Half the world’s coral reefs have 13 years to live
Even in the best and unlikely emissive scenario, 42% of coral reefs are under stress in 2100
(sustainabilityenvironment.com) – In the worst-case scenario, already in 2035 half of the world’s coral reefs will be subjected to excessive stress due to climate change. Sooner than scientific studies have predicted so far. The reason lies in the stress factors to be considered. If you only look at a stressed driver, like ocean acidification or sea surface temperature, reef deterioration happens later. But this is not a realistic situation. Why are coral reefs important?
This is stated by a new study appeared on PLOS Biology in which a team of researchers from the University of Hawaii worked. To project the impact of the climate crisis on coral reefs around the world, scientists used CMIP5 prediction models to simulate the evolution of 5 environmental stress factors (acidification, surface water temperature, tropical storms, land use and human population trends) from historical scenarios up to 2100.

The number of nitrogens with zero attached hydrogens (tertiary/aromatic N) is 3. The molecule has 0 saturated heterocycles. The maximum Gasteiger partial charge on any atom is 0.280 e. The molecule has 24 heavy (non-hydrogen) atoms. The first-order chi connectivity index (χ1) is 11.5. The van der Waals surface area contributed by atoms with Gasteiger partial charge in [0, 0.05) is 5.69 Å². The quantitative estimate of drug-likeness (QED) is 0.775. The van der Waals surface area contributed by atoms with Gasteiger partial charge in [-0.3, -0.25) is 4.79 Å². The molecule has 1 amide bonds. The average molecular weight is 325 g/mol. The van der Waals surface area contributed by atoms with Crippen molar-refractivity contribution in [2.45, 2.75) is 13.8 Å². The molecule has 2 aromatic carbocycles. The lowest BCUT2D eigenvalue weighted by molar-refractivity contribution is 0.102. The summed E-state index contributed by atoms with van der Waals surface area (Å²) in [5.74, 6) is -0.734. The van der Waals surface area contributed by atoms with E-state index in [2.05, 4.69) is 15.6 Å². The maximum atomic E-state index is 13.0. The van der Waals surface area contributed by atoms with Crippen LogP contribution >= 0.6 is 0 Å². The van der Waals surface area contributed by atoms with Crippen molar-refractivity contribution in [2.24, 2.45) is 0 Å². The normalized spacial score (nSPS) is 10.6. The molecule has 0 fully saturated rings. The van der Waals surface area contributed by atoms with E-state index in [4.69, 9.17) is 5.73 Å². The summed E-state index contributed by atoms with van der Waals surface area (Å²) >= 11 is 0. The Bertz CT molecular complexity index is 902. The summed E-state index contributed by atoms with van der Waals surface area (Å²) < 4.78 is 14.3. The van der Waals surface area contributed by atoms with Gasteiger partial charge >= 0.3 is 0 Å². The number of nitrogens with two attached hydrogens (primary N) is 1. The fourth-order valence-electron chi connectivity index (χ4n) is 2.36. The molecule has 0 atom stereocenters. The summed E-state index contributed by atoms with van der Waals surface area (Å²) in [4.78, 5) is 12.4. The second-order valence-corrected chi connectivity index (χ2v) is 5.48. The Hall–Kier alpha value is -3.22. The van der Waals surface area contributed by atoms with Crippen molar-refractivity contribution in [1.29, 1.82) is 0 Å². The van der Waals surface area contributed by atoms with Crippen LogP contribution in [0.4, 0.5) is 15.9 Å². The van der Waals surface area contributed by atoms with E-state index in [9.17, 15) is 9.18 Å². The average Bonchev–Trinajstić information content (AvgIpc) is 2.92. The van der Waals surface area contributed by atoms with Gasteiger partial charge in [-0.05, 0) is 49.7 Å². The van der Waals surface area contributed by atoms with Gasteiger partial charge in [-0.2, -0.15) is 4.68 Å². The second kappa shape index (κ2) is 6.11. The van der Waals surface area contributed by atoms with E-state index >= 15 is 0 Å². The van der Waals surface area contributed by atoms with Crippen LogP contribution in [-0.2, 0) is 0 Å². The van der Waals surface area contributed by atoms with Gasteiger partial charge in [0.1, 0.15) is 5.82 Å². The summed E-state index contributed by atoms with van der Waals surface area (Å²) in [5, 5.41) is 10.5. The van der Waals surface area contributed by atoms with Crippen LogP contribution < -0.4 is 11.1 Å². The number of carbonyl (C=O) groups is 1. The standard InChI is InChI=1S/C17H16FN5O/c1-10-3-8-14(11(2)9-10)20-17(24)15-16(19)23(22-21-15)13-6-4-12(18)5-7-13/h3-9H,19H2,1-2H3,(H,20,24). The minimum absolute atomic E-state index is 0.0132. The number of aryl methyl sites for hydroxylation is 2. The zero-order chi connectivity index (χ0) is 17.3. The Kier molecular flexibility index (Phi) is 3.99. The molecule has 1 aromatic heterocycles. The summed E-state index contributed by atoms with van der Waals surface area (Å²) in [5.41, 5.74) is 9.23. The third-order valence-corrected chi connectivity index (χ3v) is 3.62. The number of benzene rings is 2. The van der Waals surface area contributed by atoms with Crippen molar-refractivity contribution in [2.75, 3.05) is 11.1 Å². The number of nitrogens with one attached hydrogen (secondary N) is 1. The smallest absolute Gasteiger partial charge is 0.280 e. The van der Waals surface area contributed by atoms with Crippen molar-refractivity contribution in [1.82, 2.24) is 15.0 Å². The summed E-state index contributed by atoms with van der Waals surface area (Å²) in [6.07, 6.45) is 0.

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The result? In an emissive scenario consistent with that of today, on average it is 2050 the year when conditions for the reefs become unsustainable if you look at a single stress factor. If you consider more than one, the date is brought forward to 2035. In any case, by 2055 virtually all coral reefs (99%) will face an intolerable situation for at least one of the 5 stress factors. That’s 93% in 2100 for two or more factors.
“Although the negative impacts of climate change on coral reefs are well known, this research shows that they are actually worse than expected due to a wide combination of stress factors induced by climate change”, according to lead author Renee Setter.